Dower adds, "...atrocities and war crimes played a major role in the propagation of racial and cultural stereotypes. The stereotypes preceded the atrocities, however, and had led an independent existence apart from any specific event."
Prejudice was not one-sided, though. The Japanese were also prejudiced against Americans. Mr. Dower shows that they saw themselves as "the leading race of the world, or shido minzoku. This may be true, but, most human groups' original names mean First People, or The One and Only People, or The People that Have Always Been Here. This Japanese assertion is redundant around the world. Perhaps everyone is nationalist?
Nightmare (gremlin) at 20,000 Feet [Wm Shatner/Twilight Zone]
Who is Inhuman?
Feeling entitled, perhaps, the Japanese government bombed Pearl Harbor at the very same time that Japanese officials were visiting DC, the nation's very capital, on business. This deception greased the wheels for acting against Japanese-Americans rather than against German-Americans, although this is related to the fact that the Japanese looked much more different from Caucasians.
In wartime the enemy becomes non-human, anyway, in the minds of their opponents. Non-humanness permits us to act in a harmful way against that enemy and their families and properties -- "They're not human. They're animals. They're demons." -- At this writing 60 years post WWII, many are saying that the President of North Korea is insane and inhuman; while much of the world may think the same of Americans because of the Iraqi War.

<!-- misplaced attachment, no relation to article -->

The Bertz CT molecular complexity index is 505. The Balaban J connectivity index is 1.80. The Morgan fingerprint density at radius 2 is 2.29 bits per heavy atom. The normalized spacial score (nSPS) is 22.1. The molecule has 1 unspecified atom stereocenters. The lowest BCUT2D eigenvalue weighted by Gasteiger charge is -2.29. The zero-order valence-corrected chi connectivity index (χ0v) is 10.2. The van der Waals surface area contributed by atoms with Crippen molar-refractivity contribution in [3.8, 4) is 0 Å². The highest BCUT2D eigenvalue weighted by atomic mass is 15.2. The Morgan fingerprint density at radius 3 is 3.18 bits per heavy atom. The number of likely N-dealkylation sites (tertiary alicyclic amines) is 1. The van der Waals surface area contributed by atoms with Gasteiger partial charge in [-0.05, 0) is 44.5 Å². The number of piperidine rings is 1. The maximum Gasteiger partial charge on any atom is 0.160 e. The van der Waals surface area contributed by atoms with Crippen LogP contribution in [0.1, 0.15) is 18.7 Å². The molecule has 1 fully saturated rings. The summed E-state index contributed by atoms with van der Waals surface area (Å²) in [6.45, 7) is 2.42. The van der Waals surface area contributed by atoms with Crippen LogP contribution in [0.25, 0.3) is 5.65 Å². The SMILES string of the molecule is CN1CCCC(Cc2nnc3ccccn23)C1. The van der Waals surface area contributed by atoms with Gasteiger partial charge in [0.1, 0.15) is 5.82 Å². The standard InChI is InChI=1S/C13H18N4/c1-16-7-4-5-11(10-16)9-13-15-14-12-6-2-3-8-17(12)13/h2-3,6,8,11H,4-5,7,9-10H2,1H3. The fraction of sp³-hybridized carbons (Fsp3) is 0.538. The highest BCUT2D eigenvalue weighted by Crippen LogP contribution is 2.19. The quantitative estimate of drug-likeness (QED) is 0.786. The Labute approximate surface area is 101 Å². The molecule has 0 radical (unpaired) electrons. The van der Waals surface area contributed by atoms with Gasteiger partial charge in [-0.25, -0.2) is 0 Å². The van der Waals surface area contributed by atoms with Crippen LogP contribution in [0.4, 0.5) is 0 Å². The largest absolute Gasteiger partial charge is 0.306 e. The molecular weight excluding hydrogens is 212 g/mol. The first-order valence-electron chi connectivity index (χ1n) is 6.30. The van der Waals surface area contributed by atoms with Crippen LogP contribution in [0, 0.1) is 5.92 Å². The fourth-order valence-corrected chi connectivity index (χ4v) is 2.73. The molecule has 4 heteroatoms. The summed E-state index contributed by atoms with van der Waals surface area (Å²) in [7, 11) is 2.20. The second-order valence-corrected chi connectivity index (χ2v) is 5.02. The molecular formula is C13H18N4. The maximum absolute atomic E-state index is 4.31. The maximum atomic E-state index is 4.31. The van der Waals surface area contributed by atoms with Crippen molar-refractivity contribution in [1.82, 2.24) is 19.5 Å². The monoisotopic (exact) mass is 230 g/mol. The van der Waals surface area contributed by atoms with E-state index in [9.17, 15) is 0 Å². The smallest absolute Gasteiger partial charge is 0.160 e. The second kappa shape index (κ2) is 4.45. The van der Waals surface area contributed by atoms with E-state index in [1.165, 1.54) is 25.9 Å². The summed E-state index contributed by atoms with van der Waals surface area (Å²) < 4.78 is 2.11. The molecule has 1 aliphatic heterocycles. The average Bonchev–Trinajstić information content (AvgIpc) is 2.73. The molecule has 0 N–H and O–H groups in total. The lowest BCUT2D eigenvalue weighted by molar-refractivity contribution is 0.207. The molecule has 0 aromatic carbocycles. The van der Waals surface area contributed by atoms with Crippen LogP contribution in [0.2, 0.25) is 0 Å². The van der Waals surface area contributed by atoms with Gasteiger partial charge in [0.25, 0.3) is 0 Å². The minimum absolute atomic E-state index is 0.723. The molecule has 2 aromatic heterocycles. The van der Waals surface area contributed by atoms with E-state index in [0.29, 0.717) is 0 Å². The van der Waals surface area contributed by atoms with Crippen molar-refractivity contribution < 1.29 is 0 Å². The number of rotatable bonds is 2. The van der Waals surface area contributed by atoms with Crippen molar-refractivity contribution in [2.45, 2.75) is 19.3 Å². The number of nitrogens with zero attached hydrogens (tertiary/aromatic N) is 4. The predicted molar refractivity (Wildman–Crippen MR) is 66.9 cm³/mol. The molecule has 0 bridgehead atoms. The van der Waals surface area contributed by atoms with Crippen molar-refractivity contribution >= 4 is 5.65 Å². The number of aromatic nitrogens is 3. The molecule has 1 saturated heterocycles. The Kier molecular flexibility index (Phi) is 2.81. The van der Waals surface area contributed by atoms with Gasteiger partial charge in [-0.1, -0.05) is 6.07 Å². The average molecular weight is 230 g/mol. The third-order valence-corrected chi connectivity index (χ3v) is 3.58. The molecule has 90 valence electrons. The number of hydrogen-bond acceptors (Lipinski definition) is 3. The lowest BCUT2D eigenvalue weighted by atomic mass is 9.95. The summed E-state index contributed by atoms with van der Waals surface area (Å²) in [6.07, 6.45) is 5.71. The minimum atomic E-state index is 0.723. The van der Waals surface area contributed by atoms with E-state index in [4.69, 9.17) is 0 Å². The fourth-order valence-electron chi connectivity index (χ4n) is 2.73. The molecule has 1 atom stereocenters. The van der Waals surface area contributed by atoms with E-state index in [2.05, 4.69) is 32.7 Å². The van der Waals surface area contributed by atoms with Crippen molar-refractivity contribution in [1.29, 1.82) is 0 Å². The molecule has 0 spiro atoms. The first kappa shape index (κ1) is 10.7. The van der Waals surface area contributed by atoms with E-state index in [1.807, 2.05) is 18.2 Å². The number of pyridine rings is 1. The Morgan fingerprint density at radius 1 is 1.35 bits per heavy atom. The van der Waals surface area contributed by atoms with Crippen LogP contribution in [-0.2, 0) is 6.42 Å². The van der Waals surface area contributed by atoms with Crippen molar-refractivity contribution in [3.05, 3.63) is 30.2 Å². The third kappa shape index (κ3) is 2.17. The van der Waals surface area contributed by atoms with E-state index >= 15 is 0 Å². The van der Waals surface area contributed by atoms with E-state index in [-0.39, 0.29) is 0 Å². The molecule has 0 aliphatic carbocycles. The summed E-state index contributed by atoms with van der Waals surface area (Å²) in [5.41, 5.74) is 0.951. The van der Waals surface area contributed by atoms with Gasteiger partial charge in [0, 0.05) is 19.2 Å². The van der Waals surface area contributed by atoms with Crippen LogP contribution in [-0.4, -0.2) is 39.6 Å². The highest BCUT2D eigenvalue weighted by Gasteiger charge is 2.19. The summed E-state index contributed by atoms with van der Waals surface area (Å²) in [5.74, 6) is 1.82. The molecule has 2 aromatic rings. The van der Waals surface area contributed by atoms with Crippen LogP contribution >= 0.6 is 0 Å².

The Nazis of Germany never made it onto US soil, but Japan bombed Hawaii. Adding this to the fact that the Japanese looked alien, dispatched a plague of "soul-less demon kamikazes" to kill us, appeared in fearful minds to be non-human enemies, and were prejudiced against the US, it is hard to say that America acted more harshly against Japan than Germany only because of American racism -- Paranoia had more of an impact.
Japanese Propaganda Cartoon
Xenophobia on the American Horizon
The Nazis paid on film, however, not only via Moe Howard's early parody of Hitler, through Jack Benny's film impersonation of a Nazi as a inside spy, and through Hogan's Heroes, but also from Mel Brooks' The Producers with it's "Springtime for Hitler in Germany" and other parodies. Jerry Lewis's period concentration camp film The Day the Clown Cried (1972) is harsher and cannot even be released.
Live action combat themes were also offered on TV in the 1960s in drama series like Combat. Although there is a movement to debunk the Holocaust, Hitler and his damaged self and the damage done to the world on his behalf will not be forgotten. Thus, Germans were attacked with the pen, while the Japanese were corralled in detainment camps.
The Nazis were prejudiced against all races and groups that did not meet the standards of their self-proclaimed superior race. At the same time, the Japanese were prejudiced against Caucasians. Americans were prejudiced against Asians as well as Blacks. In fact, groups of Americans descended from the English were also prejudiced against Italians, Poles, Spaniards, Mexicans, Gypsies, the Irish, the Scots, and many other others. There was far-flung bigotry in the world.
Bigotry and nationalism are often foundation components of war. However, the fact that Japan invaded American territory at the same time she was meeting with the US government officials at the other side of the nation must have been a major reason for US treatment of the Japanese during WWII.
Nevertheless, America pumped money into Japan after the war, just as she did for Germany - and the US proceeded to the Cold War, the Space Race, and the even wider theater of paranoia in the possibility of first contact with "evil" space aliens.
This content is accurate and true to the best of the author’s knowledge and is not meant to substitute for formal and individualized advice from a qualified professional.
© 2008 Patty Inglish MS